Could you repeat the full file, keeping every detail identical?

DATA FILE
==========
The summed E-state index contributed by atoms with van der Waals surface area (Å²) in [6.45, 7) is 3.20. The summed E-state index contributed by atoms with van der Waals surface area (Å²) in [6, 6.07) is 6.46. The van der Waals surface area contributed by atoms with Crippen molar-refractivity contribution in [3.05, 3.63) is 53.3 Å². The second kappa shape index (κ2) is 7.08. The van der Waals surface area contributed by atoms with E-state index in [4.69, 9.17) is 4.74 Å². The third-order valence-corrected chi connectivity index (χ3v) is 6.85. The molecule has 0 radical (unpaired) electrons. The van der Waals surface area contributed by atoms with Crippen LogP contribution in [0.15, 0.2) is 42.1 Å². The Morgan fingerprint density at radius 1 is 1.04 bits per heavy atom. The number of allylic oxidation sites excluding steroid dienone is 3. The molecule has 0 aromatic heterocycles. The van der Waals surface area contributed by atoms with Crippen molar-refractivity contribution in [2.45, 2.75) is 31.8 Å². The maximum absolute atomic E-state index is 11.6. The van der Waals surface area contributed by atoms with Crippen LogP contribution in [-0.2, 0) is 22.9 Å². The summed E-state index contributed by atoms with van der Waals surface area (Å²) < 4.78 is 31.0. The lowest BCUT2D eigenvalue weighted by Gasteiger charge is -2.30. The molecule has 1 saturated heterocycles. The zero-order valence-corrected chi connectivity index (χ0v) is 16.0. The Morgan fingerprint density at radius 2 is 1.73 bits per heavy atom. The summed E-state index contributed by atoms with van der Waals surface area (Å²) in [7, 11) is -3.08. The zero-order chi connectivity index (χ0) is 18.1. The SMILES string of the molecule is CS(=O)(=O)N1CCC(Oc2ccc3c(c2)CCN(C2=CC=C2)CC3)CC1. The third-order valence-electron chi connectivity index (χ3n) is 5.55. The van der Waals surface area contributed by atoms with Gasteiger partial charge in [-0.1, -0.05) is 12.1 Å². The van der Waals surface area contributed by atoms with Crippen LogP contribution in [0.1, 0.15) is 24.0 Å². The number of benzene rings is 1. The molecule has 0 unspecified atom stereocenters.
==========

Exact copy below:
The summed E-state index contributed by atoms with van der Waals surface area (Å²) in [6.45, 7) is 3.20. The summed E-state index contributed by atoms with van der Waals surface area (Å²) in [6, 6.07) is 6.46. The van der Waals surface area contributed by atoms with Crippen molar-refractivity contribution in [3.05, 3.63) is 53.3 Å². The second kappa shape index (κ2) is 7.08. The van der Waals surface area contributed by atoms with E-state index in [4.69, 9.17) is 4.74 Å². The third-order valence-corrected chi connectivity index (χ3v) is 6.85. The molecule has 0 radical (unpaired) electrons. The van der Waals surface area contributed by atoms with Crippen LogP contribution in [0.15, 0.2) is 42.1 Å². The Morgan fingerprint density at radius 1 is 1.04 bits per heavy atom. The number of allylic oxidation sites excluding steroid dienone is 3. The molecule has 0 aromatic heterocycles. The van der Waals surface area contributed by atoms with Crippen molar-refractivity contribution in [2.45, 2.75) is 31.8 Å². The maximum absolute atomic E-state index is 11.6. The van der Waals surface area contributed by atoms with Crippen LogP contribution in [-0.2, 0) is 22.9 Å². The summed E-state index contributed by atoms with van der Waals surface area (Å²) < 4.78 is 31.0. The lowest BCUT2D eigenvalue weighted by Gasteiger charge is -2.30. The molecule has 1 saturated heterocycles. The zero-order valence-corrected chi connectivity index (χ0v) is 16.0. The Morgan fingerprint density at radius 2 is 1.73 bits per heavy atom. The summed E-state index contributed by atoms with van der Waals surface area (Å²) in [7, 11) is -3.08. The zero-order chi connectivity index (χ0) is 18.1. The SMILES string of the molecule is CS(=O)(=O)N1CCC(Oc2ccc3c(c2)CCN(C2=CC=C2)CC3)CC1. The third-order valence-electron chi connectivity index (χ3n) is 5.55. The van der Waals surface area contributed by atoms with Gasteiger partial charge in [-0.1, -0.05) is 12.1 Å². The van der Waals surface area contributed by atoms with Crippen LogP contribution in [0.1, 0.15) is 24.0 Å². The number of benzene rings is 1. The molecule has 0 unspecified atom stereocenters.